Two Oakland moms ride the green wave with a new upscale store.
Photography by Stephanie Rausser
Sitting in the loft above their Rockridge shop, Atomic Garden, Adrienne Armstrong and Jamie Kidson are surrounded by sewing machines and clothing samples. Artwork by their children decorates the walls as well as the boutique downstairs, where shoppers browse among everything from organic cashmere sweaters to home accessories made from sustainable and recycled materials. The store—which stocks green items exclusively—is something of an experiment for these fashion-industry veterans: Armstrong and Kidson want to build a successful, stylish brand that does right by their roles as moms and citizens of the planet.
“We want to keep things simple, kind of a mom-and-pop feel,” says Kidson, 41. “Or, maybe more of a ‘mom-and-mom’ feel. We want to do business in a way that doesn’t compromise our families.”
The duo met on a soccer field in 2006 while Armstrong’s sons, nine and 13, and Kidson’s daughters, 6 and 9, were kicking the ball around. Armstrong was happy to be home in Oakland after two years of traveling with her husband, Billie Joe, whose rock band, Green Day, was on an extended world tour. She appreciated that Kidson was not associated with Green Day’s high-profile music scene. “Everyone I met in this area, for many years, was connected to the Green Day scene in one way or another,” says Armstrong, a Minnesota native who met her husband in 1990 on his band’s first road trip across the country.
As the soccer season progressed, Armstrong and Kidson found they had plenty to chat about. Both had spent the previous decade balancing motherhood with careers in the fast-paced world of fashion and retail.
|A handmade birdcage decorates the Atomic Garden boutique||Blousses by Matta and Porridge are made from organic, sustainable fabric.||Clean-burning, long-lasting beeswax candles are natural air purifiers.|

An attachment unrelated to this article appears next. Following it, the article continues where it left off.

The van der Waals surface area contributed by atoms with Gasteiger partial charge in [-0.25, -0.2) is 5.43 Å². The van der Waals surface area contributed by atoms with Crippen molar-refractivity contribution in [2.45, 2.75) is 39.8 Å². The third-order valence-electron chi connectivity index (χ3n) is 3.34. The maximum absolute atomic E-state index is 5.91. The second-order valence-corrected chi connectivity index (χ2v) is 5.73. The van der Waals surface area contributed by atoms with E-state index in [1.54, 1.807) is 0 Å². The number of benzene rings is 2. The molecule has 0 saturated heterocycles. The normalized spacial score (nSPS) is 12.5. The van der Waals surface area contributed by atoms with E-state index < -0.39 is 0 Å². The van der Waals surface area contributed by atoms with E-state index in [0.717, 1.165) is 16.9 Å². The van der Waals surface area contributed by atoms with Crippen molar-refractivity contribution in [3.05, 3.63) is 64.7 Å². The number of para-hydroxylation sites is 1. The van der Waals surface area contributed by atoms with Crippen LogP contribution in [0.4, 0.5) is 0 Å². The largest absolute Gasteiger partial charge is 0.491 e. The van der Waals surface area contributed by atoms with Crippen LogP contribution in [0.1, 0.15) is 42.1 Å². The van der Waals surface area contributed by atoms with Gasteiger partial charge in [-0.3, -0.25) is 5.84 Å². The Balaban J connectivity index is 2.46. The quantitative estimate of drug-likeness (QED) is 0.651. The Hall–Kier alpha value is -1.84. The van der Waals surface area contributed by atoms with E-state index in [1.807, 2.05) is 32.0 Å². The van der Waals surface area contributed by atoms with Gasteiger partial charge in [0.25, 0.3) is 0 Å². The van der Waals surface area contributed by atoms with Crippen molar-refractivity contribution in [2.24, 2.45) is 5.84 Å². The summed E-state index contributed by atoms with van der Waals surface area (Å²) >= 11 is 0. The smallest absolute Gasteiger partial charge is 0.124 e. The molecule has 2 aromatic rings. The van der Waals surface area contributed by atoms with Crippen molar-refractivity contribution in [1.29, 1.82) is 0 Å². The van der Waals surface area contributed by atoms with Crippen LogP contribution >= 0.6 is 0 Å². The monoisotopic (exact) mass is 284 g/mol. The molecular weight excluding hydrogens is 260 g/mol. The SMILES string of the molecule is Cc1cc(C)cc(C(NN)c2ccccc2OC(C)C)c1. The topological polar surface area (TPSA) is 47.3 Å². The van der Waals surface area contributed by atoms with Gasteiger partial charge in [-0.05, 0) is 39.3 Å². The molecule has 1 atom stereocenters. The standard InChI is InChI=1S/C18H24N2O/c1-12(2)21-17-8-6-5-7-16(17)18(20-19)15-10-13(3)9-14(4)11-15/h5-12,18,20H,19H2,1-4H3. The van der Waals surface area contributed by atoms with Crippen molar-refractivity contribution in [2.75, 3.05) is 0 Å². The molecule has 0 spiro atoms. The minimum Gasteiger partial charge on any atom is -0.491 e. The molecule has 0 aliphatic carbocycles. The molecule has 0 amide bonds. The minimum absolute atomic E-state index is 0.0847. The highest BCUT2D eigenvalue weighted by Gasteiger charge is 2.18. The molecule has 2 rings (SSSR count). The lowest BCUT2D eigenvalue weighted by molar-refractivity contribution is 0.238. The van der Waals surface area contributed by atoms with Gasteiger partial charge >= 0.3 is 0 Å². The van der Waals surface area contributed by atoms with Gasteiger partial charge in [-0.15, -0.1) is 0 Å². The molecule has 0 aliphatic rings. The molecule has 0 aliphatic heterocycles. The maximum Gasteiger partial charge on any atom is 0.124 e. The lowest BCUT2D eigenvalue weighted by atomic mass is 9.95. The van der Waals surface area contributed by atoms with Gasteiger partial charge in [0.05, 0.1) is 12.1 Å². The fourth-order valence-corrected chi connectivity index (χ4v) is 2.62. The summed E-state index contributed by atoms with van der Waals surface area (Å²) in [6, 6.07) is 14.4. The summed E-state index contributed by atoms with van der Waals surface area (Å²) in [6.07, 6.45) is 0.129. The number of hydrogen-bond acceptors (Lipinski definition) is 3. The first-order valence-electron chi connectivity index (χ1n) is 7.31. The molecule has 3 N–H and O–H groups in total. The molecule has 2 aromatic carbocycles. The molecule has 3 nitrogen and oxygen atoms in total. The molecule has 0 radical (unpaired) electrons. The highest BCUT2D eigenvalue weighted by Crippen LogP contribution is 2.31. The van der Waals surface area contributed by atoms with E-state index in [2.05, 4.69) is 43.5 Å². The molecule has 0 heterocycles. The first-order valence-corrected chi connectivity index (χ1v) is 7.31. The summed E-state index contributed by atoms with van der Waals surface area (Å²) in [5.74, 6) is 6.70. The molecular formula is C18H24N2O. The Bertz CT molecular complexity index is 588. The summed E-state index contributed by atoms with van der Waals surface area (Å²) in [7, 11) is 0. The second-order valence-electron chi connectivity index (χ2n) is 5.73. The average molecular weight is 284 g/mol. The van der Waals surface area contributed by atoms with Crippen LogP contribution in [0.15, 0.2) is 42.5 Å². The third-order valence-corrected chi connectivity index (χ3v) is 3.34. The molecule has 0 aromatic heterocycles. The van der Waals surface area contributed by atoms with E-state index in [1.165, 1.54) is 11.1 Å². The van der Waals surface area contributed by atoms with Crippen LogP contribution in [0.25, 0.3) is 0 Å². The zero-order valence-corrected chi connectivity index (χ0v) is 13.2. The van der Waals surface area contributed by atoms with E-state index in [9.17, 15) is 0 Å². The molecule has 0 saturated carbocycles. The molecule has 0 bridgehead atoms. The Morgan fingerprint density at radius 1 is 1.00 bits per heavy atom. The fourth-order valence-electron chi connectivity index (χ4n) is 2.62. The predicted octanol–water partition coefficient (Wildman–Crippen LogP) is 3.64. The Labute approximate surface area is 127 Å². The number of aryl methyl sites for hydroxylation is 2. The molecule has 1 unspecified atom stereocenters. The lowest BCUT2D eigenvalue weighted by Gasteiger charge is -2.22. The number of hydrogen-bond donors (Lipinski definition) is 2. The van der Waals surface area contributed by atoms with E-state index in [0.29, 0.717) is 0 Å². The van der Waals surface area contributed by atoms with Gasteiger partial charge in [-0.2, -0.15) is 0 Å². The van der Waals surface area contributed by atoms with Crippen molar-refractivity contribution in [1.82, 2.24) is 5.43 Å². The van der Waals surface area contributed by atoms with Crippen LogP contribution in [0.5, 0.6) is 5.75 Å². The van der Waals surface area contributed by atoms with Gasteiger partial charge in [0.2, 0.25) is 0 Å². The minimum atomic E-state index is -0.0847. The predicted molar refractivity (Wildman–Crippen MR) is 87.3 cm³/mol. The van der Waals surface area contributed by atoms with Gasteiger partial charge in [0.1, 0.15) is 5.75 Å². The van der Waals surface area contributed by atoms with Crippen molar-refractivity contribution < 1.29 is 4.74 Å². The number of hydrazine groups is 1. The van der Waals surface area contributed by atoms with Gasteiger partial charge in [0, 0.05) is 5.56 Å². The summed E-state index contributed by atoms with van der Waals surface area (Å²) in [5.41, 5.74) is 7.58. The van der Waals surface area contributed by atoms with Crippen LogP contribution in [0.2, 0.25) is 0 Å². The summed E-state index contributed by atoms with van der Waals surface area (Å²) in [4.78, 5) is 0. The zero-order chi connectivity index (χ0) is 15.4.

Ten years ago, Kidson designed a successful line of women’s clothes for retail chain Anthropologie. Around that time, the Armstrongs launched Adeline Street, a rock ’n’ roll–themed fashion collection that started with a few hoodies and Ts but quickly morphed into a line of men’s and women’s pants, shirts, jackets, and sneakers. Eventually, Kidson stopped designing for Anthropologie to focus on her kids, and the Armstrongs licensed their brand to a team of Orange County–based designers.
As Armstrong and Kidson continued to get to know each other, they chatted about the stresses and pitfalls of the mass consumer market, as well as their interest in sustainable products. “We finally decided, ‘Let’s open a store and bring in the things we like,’ ” says Armstrong. They found an empty space at 5453 College Avenue, close to their Oakland homes, and opened Atomic Garden last September.
Armstrong and Kidson intend to design a line of Atomic Garden products but are determined to keep things slow and sane. The first items to bear their label are cotton socks and writing journals made from recycled materials. They also stock cool products from companies that import hip handbags made by a cooperative of African women.
They sell organic denim jeans that benefit Japanese teenage suicide prevention programs and pajama bottoms that help support the International Princess Project, a program based in India for women who have been rescued from brothels and sex-trade slavery. Armstrong also has brought in coasters and cutting boards made from slices of naturally fallen ash and maple trees in her home state of Minnesota.
Although she wants Atomic Garden to evolve at a deliberate pace, Armstrong has been amping up her green activism in other areas. She and the members of Green Day recently filmed commercials for the Natural Resources Defense Council (NRDC), which has a new website, www.greendaynrdc.com, designed to connect the band’s fan base with environmental outreach opportunities.
“I love the NRDC because they are reaching out to make a difference in so many creative ways,” says Armstrong. “They also make getting involved really easy. You can log on in five minutes, click on some links, and contact your representatives about all kinds of important issues.”
As much fun as they are having being part of College Avenue’s community of uber-hip boutiques, Armstrong and Kidson say their greatest joy is seeing the environmental awareness their kids are absorbing.
“My nine-year-old was looking at a toy in a store the other day, and he asked, ‘Why does this have so much extra packaging?’ ” says Armstrong. “That was a proud moment as a parent, to see the way he was thinking about the world.”